Uncertainties in turbulent ocean-atmosphere heat flux estimates, both among the estimates and between them and ground truth, suggest that further comparisons are needed. We analyze estimates from the French Research Institute for Exploitation of the Sea (IFREMER) and the Woods Hole Oceanographic Institution's Objectively Analyzed air-sea Fluxes (WHOI OAFlux). The IFREMER products are based on satellite observations and the WHOI OAFlux ones on data from satellites, buoys, and ships assimilated into numerical analyses. We focus on the Atlantic sector (70W-30E, 45S-45N) during 1996-2005, where the variables that enter the bulk formulae for computing fluxes (wind speed, sea surface and air temperature, and specific humidity) can be evaluated against buoys in the Prediction and Research Moored Array in the Atlantic (PIRATA). Since WHOI assimilates PIRATA observations, we have added two independent buoy data sets: FETCH and ROMEO. To examine how each variable contributes to the difference between estimated and buoy fluxes, the method of Bourras (2006) is applied. His so-called Q terms showed that specific air humidity and air temperature contributed the most to the biases of IFREMER latent and sensible heat fluxes, respectively, at both independent buoys. For WHOI OAFlux products, deviations from FETCH values were mainly due to wind speed and sea surface temperature differences, while in comparison with ROMEO fluxes, WHOI OAFlux biases were primarily due to specific humidity and sea surface temperature estimates. Modified estimates of turbulent fluxes with the IFREMER approach using the 10 m specific humidity and air temperature products of Jackson et al. (2009) show significant improvement in three test cases at PIRATA buoys.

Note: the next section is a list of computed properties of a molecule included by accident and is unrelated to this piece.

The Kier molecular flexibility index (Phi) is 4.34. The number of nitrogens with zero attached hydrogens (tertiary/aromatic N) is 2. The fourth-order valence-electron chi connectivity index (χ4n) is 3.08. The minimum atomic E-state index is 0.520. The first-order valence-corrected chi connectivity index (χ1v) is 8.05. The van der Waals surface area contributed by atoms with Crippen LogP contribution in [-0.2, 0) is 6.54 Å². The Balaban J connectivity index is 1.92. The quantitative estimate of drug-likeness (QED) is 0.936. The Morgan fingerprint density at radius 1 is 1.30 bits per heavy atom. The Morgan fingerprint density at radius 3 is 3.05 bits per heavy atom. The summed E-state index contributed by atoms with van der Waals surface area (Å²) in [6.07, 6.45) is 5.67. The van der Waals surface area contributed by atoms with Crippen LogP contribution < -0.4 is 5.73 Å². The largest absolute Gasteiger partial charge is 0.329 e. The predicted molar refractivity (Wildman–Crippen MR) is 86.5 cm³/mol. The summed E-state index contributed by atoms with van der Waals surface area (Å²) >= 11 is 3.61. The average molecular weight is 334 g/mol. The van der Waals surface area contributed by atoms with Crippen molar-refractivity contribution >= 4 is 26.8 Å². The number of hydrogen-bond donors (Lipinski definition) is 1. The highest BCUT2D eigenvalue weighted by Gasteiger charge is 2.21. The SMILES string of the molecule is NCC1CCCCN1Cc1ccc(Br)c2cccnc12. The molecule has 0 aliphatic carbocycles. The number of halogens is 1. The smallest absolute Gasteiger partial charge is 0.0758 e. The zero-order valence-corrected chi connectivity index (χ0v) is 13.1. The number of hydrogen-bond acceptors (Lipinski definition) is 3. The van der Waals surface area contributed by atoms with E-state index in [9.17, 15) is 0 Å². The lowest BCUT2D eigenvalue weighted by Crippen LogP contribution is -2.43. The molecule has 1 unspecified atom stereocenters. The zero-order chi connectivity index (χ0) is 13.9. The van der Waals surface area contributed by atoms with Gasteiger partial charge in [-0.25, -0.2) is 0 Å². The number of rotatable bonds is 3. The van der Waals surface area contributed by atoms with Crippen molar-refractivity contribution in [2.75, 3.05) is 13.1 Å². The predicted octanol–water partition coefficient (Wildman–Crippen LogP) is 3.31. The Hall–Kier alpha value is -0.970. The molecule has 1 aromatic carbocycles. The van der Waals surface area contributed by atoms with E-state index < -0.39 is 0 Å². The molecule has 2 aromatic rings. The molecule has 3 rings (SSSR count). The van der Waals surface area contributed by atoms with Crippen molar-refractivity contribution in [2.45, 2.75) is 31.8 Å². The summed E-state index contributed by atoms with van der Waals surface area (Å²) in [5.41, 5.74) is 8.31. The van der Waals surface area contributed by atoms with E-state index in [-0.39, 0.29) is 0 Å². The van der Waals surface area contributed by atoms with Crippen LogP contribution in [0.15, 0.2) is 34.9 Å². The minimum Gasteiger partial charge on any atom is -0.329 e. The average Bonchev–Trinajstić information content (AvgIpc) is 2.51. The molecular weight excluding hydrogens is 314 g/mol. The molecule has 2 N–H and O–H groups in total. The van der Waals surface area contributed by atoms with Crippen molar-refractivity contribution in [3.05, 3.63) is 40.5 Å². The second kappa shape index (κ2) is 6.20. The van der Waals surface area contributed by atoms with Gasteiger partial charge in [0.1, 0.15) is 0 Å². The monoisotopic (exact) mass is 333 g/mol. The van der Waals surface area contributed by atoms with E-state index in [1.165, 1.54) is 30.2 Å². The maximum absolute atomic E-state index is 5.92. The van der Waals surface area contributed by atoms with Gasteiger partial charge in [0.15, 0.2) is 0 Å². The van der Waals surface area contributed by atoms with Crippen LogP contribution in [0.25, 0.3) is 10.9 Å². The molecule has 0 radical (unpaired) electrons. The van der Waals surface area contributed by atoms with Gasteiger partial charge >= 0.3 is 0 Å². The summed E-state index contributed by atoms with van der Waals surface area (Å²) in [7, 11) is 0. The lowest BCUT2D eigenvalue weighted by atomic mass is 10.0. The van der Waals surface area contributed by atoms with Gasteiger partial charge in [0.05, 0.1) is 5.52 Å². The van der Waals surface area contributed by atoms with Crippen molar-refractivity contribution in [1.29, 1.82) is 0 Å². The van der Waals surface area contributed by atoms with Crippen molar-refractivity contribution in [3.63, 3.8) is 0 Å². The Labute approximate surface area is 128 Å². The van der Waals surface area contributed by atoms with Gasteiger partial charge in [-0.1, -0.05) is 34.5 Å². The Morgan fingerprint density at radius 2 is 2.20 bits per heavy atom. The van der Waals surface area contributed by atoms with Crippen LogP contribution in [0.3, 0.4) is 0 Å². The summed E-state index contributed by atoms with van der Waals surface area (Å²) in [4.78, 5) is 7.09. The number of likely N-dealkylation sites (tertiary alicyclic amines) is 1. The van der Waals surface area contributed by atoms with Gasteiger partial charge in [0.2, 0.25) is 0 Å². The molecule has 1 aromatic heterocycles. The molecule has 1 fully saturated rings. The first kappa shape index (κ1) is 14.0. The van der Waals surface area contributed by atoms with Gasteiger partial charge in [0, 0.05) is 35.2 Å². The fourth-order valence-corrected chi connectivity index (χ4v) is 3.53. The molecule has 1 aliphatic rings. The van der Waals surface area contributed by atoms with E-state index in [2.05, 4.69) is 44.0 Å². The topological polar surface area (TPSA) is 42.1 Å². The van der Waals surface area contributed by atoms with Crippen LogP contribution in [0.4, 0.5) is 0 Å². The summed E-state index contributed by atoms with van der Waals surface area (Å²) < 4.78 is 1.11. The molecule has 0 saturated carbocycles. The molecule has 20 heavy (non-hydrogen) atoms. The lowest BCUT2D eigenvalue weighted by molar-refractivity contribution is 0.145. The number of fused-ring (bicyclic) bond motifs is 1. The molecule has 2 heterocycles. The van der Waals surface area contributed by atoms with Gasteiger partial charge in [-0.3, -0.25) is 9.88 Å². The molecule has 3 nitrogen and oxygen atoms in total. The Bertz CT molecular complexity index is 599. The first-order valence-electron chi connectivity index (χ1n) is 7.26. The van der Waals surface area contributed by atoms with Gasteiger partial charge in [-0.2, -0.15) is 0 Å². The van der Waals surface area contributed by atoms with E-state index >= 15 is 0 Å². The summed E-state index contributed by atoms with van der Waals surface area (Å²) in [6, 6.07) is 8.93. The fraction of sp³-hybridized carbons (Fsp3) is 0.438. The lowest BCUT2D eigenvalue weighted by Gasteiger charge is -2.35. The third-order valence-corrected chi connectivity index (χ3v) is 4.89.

ASJC Scopus subject areas
- Geochemistry and Petrology
- Earth and Planetary Sciences (miscellaneous)
- Space and Planetary Science